GUEST CURATOR: Shannon Dewar
What was advertised in a colonial American newspaper 250 years ago today?
“Wm Jackson at the Brazen Head.”
Bang Bang: Bad Business in Boston! In reading this advertisement and delving deeper into who exactly “Wm Jackson” was, I discovered that he was a very controversial merchant in Boston. He owned a store and sold a variety of imported British products ranging from gun powder (as seen in this advertisement) to linens and silk to brass and iron hardware. The store “at the Brazen Head” was conveniently located next to the Old State House in Boston, making it a prime location for consumers, but also a place of heightened revolutionary fervor. After a successful career prior to the Revolutionary era, Jackson, a Loyalist, was in for a contentious atmosphere with patriotic local merchants and consumers.
At the time this advertisement was posted, Jackson was on the verge of causing controversy with his business. The Townsend Acts were passed in 1767, resulting in boycotts made by other businessmen in Boston. This reflected poorly on Jackson, who decided not to take part in these political statements and continued his store’s importation of British goods. This strategy did not benefit Jackson in the end. After attempting to flee Boston at the beginning of the American Revolution and getting captured by an American privateer, he was brought back to city and jailed. Later, he was banished for the rest of his life.
ADDITIONAL COMMENTARY: Carl Robert Keyes
William Jackson regularly advertised in Boston’s newspapers in the 1760s and 1770s, but, like many other colonial merchants and shopkeepers, he did not confine his marketing efforts to newspaper advertising alone. Industrious entrepreneurs distributed various advertising ephemera in eighteenth-century America, including trade cards, billheads, broadsides, catalogs, and circular letters. In striking contrast to the newspaper advertisement Shannon chose to feature today, Jackson commissioned an elaborate trade card that listed the “General Assortment” of merchandise that he imported from London and Bristol.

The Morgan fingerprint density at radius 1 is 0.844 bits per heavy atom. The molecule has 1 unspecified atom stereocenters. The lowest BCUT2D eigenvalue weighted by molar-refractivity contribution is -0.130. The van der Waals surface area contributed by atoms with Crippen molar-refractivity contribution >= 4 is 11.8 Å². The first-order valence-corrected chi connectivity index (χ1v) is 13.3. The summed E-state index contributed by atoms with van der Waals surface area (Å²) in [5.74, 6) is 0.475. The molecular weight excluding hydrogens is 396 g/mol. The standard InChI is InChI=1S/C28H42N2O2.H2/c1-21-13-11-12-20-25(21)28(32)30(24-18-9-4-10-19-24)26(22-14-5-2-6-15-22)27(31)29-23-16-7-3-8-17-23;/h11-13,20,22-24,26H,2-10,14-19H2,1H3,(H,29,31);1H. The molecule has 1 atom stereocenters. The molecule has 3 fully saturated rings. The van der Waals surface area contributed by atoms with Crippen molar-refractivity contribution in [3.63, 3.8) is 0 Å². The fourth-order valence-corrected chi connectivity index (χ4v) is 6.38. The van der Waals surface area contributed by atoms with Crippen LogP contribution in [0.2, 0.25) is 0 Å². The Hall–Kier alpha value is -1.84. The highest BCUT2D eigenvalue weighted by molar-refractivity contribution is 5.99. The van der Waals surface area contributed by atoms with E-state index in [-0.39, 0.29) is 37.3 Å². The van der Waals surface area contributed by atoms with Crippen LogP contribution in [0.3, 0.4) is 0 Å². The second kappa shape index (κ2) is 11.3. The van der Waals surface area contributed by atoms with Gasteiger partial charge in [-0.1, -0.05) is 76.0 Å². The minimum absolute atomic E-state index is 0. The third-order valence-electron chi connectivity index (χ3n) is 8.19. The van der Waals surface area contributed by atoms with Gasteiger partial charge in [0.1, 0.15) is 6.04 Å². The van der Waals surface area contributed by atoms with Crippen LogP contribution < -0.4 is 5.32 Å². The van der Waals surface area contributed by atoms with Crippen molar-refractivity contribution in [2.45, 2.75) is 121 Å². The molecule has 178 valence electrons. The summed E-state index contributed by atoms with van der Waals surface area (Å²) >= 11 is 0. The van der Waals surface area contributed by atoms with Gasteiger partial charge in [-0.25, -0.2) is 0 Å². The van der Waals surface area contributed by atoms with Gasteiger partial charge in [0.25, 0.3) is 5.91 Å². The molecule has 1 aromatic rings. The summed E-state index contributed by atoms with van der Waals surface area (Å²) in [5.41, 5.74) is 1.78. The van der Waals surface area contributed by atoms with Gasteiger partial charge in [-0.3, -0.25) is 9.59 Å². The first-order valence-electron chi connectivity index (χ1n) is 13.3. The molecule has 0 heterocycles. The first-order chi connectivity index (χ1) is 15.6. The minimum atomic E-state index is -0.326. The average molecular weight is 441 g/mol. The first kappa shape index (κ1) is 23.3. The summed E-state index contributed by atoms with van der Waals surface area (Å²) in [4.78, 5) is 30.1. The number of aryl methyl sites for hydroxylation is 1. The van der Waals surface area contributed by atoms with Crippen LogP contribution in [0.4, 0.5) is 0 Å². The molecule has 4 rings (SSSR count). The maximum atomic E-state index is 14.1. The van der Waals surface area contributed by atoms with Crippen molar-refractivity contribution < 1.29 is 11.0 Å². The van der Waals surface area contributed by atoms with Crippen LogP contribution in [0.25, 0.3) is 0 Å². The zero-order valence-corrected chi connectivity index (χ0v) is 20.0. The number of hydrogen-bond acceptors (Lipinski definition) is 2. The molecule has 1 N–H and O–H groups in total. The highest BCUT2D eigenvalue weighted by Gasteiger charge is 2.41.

Jackson’s trade card resembled many others popular in London, other English cities, and urban ports in the colonies in the middle decades of the eighteenth century. A vignette of a bust and pedestal made of brass – a brazen head – appeared in a decorative cartouche at the top of the card. An ornate Chippendale border enclosed the list of goods Jackson sold. Although some American advertisers ordered engraved images of this sort from artists in London, a local artisan engraved Jackson’s trade card. That artisan was none other than the famous patriot, Paul Revere. Jackson and Revere may not have agreed on much when it came to politics, but the two men managed to put aside their differences at least long enough to produce one of the most stunning examples of pre-Revolutionary advertising ephemera that has survived into the twenty-first century.
According to the American Antiquarian Society’s catalog record for Jackson’s trade card, it dates to 1769. By then Jackson’s political leanings were certainly known, especially since he refused to sign a nonimportation agreement in protest of the Townshend Acts that most of his competitors in Boston had signed in August 1768. Like others who distributed trade cards, Jackson doled his out to customers over several years. The trade card in the Paul Revere Collection at the American Antiquarian Society has a receipted bill signed by Jackson and dated August 20, 1773, on the reverse. By that time, given the events that had unfolded in Boston during the past four years, Jackson and Revere may have refused to undertake any more business with each other. That did not stop the loyalist Jackson, however, from promoting his own business by continuing to distribute the beautiful trade card engraved by the patriot Revere.